Spicy Guinness Mustard
You know me: If it’s got Guinness stout in it, chances are, I’m gonna love it. This mustard is no exception.
It’s earthy, salty, and tangy—and totally my new favorite thing to spread on sandwiches and burgers. I think it would be great in BBQ marinades, too.
Thank to the good folks at Saveur magazine for the recipe. It’s definitely a keeper.
The process couldn’t be easier. It takes two or three days to make, but there’s about 15 minutes of active cooking time (if that).
Basically, you combine all the ingredients, then let them sit on the counter for one or two days to mingle. During that time, the mustard seeds soak up all that good stout and vinegar, which softens them up.
Then, you whizz the whole mess up in the food processor for about 3 minutes to thicken it, and…voila! Homemade Guinness mustard.
Your beer loving friends will think you’re a hero.
Warning: This recipe makes a lot of mustard
As in, three-and-a-half cups of it.
For comparison, a regular-size jar of Grey Poupon holds 8 oz.—or one cup—of mustard.
So, if you don’t think you’re going to go through it (or don’t plan on passing out your homemade concoction to your friends), I’d recommend cutting the recipe in half.
That said, it does last. The mustard will keep for about six months in the fridge. I packed mine into a couple pint-sized canning jars.
About mustard seeds
OK, there’s more to it than this, but here are the basics about mustard seeds.
There are three main types of mustard seeds: White (sinapis alba, often referred to as yellow), brown (brassica juncea), and black (brassica nigra).
Most grocery stores will carry the yellow type. Use the yellow or the brown to make this mustard. If you can’t find them in person, Penzey’s is a great source for spices.
Mustard in history and legend
- In Latin, the word mustard is “mustum ardems,” which means “burning must.”
- The mustard plant is in the same family as wasabi, watercress, horseradish, and arugula—all of which get their burn from a group of chemicals known as isothiocyanates. The plant is really hearty, and can thrive almost anywhere.
- Mustard has been used medicinally since ancient times. Mustard plasters can increase breathing for a congested person and also relieve swelling by increasing blood flow to the surface of the skin.
- Young mustard greens add a sharp bite to salads and sandwiches.
- The Chinese considered mustard to be an aphrodisiac.
- German women sewed mustard seeds into the hems of their wedding gowns to help assure they’d keep the upper hand over their husbands.
Alrighty! Let’s get to it!
Spicy Guinness Mustard
1 1/2 cups Guinness Extra Stout
1 1/2 cups yellow mustard seeds (about 10 oz.)
1 cup red wine vinegar
1 tbsp. kosher salt
1 tsp. freshly ground black pepper
1/4 tsp. ground cinnamon
1/4 tsp. ground cloves
1/4 tsp. ground nutmeg
1/4 tsp. ground allspice
1/4 tsp. ground ginger
Makes about 3 1/2 cups of mustard
Make the mustard mixture
Crack open your Guinness. (Mmmm…)
Use the extra stout, the regular kind, or substitute your favorite stout.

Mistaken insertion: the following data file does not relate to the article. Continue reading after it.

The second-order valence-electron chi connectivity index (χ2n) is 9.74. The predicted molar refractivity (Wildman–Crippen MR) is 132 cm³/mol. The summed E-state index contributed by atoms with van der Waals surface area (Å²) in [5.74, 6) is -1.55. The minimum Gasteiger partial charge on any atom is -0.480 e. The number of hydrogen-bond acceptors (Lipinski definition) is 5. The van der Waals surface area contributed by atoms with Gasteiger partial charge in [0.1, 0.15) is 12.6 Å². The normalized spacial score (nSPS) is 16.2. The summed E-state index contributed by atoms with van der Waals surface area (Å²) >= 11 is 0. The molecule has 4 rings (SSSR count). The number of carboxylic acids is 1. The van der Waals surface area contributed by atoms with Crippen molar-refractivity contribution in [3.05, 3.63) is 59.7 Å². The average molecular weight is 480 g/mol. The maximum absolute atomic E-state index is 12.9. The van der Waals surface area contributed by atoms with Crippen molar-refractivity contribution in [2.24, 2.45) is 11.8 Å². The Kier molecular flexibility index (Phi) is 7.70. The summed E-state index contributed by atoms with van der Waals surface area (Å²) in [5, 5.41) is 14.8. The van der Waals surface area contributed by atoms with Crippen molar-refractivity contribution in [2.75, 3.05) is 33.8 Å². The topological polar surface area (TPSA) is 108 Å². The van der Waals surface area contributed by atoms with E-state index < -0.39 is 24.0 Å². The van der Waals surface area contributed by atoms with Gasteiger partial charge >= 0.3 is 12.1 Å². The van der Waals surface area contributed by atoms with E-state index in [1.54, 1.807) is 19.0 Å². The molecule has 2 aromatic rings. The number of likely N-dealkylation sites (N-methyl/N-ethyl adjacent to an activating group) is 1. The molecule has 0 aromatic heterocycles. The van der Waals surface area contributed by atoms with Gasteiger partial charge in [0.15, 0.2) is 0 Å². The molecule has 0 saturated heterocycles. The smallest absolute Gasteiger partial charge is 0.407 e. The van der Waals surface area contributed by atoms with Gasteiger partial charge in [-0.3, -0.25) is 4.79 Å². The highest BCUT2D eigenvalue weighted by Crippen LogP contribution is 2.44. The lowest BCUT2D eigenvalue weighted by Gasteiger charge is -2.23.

Measure it out.
One thing to note: Check your measurement once the foamy head subsides a little bit to be sure you have an accurate amount.
(Liquid to solid proportions are important in this recipe, because they govern how thick/thin your mustard will be. Too much beer = runny mustard. Not enough beer = super thick.)
Pour it into a medium-sized, non-reactive bowl. (“Non-reactive” means that your bowl is made out of a material that won’t react with acid. Use ceramic, glass, enamel, or stainless steel. Avoid aluminum.)
(You know I didn’t let that leftover Guinness go to waste…)
Add your red wine vinegar to the bowl. I used Colavita brand, but any will do. As with most condiments and sauces, the better flavor your ingredients, the better flavor your end product.
This recipe makes a nicely—but not overly—spiced mustard. Adjust the spices up or down (or add others) to suit your taste.
Whisk together gently (the stout will still be nice and bubbly and you don’t want a mess…) until the mixture is fairly uniform.
Toss in the mustard seeds.
And whisk to incorporate.
Let the mustard age for a few days
Cover with plastic wrap. Set the bowl on your counter and let it sit, undisturbed, for one or two days. (I let mine age for 2 days.) This is to let the seeds soften up so you can pulverize them.
Process the mustard
After a day or two, your mustard seeds should have soaked up a lot of the liquid. That’s just fine. (In fact, that’s what you want. It means that the seeds are softer now.)
Toss the contents of your bowl into your food processor. I’m guessing you could also do this, in batches, in a good (i.e. powerful) blender, though I haven’t tried it.
Process for about 3 minutes.
As the seeds break down, the mixture will get thicker. Scrape down the sides of the bowl, if need be.
Stop a few times to check the thickness. When you’re happy with how thick it is, stop.
I was aiming for a very thick mustard, like this:
Package and enjoy!
Spoon the mustard out into prepared (i.e. very clean) jars or a bowl. Keep the mustard in the fridge. It’ll be good for about six months. That is, if it lasts that long.